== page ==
Former bureaucrat warns Union Govt on 'systematic weakening' of ONGCtext_fields
New Delhi: Former bureaucrat E A S Sarma has written to the Prime Minister warning that the Oil Ministry's proposal to strip ONGC of its main oil and gas producing fields of Mumbai High and Bassein in the western offshore will systematically weaken the state-owned firm.
In the letter written on November 23 to Prime Minister Narendra Modi, the former secretary to the government of India said instead of "weakening" ONGC, the government should adopt a conscious strategy to strengthen its ability and should be given sufficient functional autonomy instead of forcing it to buy debt-laden firms or pay high dividends.
He also asked whether the move is part of a larger plan to divest public equity in ONGC like the case with many strategic PSUs. Saying that the case raises serious public concern, Sarma accused that the latest decision of the government to ask ONGC to hive off the majority stake in the Mumbai High/ Bassein/Satellite Fields seems to be a part of an ill-advised (well-orchestrated?) strategy to cripple ONGC as the mascot of India's self-reliance in the field of hydrocarbons.
Amar Nath, additional secretary (exploration) in the Ministry of Petroleum and Natural Gas, had on October 28, written a three-page letter to ONGC Chairman and Managing Director Subhash Kumar, saying productivity of the Mumbai High and Bassein & Satellite (B&S) offshore assets under the state-owned firm was low and international partners should be invited and given 60 per cent stake and operatorship in the fields.
In the letter to the Prime Minister, Sarma said Mumbai High, Bassein & other western offshore satellite oil fields constitute a significant proportion of ONGC's discovered hydrocarbons assets. Hydrocarbon production from those fields constitutes around 63 per cent of ONGC's total production and more than 40 per cent of India's output.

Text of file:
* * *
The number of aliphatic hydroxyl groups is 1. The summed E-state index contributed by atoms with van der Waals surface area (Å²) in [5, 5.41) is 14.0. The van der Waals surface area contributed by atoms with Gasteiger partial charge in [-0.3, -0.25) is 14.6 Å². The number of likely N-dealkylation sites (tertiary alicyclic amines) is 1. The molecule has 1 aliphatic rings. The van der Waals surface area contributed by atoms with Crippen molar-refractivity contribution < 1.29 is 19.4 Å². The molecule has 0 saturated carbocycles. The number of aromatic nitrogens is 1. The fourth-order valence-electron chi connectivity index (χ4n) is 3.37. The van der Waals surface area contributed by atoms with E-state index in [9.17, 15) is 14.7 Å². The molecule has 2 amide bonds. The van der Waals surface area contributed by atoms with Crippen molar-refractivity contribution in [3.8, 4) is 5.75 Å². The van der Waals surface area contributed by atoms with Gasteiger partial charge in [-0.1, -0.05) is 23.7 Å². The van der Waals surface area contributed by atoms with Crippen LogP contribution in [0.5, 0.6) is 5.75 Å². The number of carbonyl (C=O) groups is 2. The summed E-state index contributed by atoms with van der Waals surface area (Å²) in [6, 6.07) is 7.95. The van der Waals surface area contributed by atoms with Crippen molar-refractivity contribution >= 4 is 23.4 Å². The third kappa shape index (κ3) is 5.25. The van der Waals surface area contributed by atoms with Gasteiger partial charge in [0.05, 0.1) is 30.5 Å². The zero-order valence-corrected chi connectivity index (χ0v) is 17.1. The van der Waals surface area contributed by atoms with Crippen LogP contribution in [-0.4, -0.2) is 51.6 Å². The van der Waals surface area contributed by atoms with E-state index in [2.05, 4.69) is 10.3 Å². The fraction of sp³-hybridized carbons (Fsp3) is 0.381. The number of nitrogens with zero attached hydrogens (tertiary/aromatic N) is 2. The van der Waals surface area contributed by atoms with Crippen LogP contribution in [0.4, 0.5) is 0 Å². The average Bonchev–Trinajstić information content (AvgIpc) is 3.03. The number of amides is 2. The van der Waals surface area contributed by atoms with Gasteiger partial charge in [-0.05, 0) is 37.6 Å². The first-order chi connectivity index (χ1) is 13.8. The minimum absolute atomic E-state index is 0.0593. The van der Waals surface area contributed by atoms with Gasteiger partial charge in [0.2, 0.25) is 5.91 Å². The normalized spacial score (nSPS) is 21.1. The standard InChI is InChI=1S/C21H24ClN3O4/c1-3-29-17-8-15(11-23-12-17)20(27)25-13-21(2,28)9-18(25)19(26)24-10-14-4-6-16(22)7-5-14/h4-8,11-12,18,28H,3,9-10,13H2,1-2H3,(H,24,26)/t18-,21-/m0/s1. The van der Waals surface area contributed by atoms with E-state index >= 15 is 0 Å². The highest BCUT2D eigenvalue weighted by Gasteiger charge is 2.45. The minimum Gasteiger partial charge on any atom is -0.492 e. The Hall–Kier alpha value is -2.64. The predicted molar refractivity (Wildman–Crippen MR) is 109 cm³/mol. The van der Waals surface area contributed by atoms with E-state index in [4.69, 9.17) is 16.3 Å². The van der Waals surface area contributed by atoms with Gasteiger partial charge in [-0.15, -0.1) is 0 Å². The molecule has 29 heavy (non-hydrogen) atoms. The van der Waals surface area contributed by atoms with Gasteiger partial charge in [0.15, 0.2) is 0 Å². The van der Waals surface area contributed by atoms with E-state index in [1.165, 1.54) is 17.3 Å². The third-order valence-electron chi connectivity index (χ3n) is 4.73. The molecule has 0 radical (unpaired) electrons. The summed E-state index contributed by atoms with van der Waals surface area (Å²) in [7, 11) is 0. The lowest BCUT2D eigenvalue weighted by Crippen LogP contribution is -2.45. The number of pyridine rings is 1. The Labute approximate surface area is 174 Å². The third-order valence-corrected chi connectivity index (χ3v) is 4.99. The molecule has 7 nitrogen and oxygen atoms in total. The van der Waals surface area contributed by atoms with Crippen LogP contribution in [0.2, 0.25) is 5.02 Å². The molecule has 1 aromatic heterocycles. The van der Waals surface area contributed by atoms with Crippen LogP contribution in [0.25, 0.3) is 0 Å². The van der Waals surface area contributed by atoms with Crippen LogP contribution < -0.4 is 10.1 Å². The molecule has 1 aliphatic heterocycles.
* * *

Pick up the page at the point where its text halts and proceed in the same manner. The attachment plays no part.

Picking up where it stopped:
The Petroleum Ministry on November 22, clarified on Nath's letter saying production from existing fields has to be increased through all means including technology and involvement of private-sector companies in a transparent manner
Meanwhile, Oil and Natural Gas Corp (ONGC) unions have opposed the proposal saying it amounted to giving prime assets on a platter to the private sector.
Sarma in the letter said, for the government to 'direct' ONGC to hive off the bulk of its hydrocarbon resources "amounts to making a mockery of the premise that the government should function at an arm's length distance from the PSUs. It has certainly set a bad precedent in so far as the concept of PSUs is concerned."
Stating that the government has over the last few years repeatedly encroached on ONGC's autonomy and interfered with its finances and operations, he said, in 2016, ONGC was forced to acquire an 80 per cent stake in the KG Block assets of Gujarat State Petroleum Corporation, a state PSU that had already entangled itself with a heavy debt burden.
Sarma also accused that ONGC has been forced to declare dividends beyond its means, thereby eroding its ability to invest its disposable income in the exploration and development of hydrocarbons.
Between 2014 and 2021, ONGC was forced to declare 27 per cent of its net profit accruals as dividends, which resulted in its capital investments during the same time frame plummeting to 24 per cent of its net profits.
Also, the government had unilaterally announced that 149 discovered oil fields of ONGC would be auctioned to private companies, a move that would hurt ONGC's interests.
"If it is merely a question of securing access to a foreign technology for enhancing oil/gas production from these fields, there are more benign ways to do it. ONGC can always enter into technology collaboration arrangements with the necessary safeguards with the foreign companies, instead of parting with its highly valuable assets on which it has invested its sweat and toil," he wrote.